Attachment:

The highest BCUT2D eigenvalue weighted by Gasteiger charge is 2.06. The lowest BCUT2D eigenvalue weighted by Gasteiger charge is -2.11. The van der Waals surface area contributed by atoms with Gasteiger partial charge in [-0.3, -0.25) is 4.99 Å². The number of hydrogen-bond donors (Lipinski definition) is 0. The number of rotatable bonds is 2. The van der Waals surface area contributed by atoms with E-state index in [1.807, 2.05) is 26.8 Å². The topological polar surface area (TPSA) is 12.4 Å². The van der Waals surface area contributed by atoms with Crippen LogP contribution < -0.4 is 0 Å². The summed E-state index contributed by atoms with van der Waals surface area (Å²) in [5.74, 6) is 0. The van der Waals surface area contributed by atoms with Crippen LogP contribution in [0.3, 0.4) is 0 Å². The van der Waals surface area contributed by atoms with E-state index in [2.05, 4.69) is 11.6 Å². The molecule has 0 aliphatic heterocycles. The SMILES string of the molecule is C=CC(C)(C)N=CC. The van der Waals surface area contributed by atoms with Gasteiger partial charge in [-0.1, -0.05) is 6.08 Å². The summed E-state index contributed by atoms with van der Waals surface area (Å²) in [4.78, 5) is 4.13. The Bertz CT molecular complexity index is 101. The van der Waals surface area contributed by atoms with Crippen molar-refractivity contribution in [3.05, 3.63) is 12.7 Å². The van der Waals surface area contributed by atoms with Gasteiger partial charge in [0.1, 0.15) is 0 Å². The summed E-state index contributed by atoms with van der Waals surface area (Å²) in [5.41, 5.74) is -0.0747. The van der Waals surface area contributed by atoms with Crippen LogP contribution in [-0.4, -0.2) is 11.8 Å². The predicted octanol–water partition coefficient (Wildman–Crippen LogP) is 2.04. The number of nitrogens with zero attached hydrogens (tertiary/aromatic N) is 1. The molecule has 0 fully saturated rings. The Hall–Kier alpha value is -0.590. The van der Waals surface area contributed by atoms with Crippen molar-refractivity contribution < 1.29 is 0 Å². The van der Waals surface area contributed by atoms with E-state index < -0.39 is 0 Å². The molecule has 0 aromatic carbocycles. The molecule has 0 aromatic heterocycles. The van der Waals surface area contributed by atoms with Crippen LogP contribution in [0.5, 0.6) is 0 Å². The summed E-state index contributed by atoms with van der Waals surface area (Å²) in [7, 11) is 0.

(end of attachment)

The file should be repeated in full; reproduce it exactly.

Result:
The highest BCUT2D eigenvalue weighted by Gasteiger charge is 2.06. The lowest BCUT2D eigenvalue weighted by Gasteiger charge is -2.11. The van der Waals surface area contributed by atoms with Gasteiger partial charge in [-0.3, -0.25) is 4.99 Å². The number of hydrogen-bond donors (Lipinski definition) is 0. The number of rotatable bonds is 2. The van der Waals surface area contributed by atoms with E-state index in [1.807, 2.05) is 26.8 Å². The topological polar surface area (TPSA) is 12.4 Å². The van der Waals surface area contributed by atoms with Crippen LogP contribution < -0.4 is 0 Å². The summed E-state index contributed by atoms with van der Waals surface area (Å²) in [5.74, 6) is 0. The van der Waals surface area contributed by atoms with Crippen LogP contribution in [0.3, 0.4) is 0 Å². The van der Waals surface area contributed by atoms with E-state index in [2.05, 4.69) is 11.6 Å². The molecule has 0 aliphatic heterocycles. The SMILES string of the molecule is C=CC(C)(C)N=CC. The van der Waals surface area contributed by atoms with Gasteiger partial charge in [-0.1, -0.05) is 6.08 Å². The summed E-state index contributed by atoms with van der Waals surface area (Å²) in [4.78, 5) is 4.13. The Bertz CT molecular complexity index is 101. The van der Waals surface area contributed by atoms with Crippen molar-refractivity contribution in [3.05, 3.63) is 12.7 Å². The van der Waals surface area contributed by atoms with Gasteiger partial charge in [0.1, 0.15) is 0 Å². The summed E-state index contributed by atoms with van der Waals surface area (Å²) in [5.41, 5.74) is -0.0747. The van der Waals surface area contributed by atoms with Crippen LogP contribution in [-0.4, -0.2) is 11.8 Å². The predicted octanol–water partition coefficient (Wildman–Crippen LogP) is 2.04. The number of nitrogens with zero attached hydrogens (tertiary/aromatic N) is 1. The molecule has 0 fully saturated rings. The Hall–Kier alpha value is -0.590. The van der Waals surface area contributed by atoms with Crippen molar-refractivity contribution < 1.29 is 0 Å². The van der Waals surface area contributed by atoms with E-state index < -0.39 is 0 Å². The molecule has 0 aromatic carbocycles. The molecule has 0 aromatic heterocycles. The van der Waals surface area contributed by atoms with Crippen LogP contribution in [0.5, 0.6) is 0 Å². The summed E-state index contributed by atoms with van der Waals surface area (Å²) in [7, 11) is 0.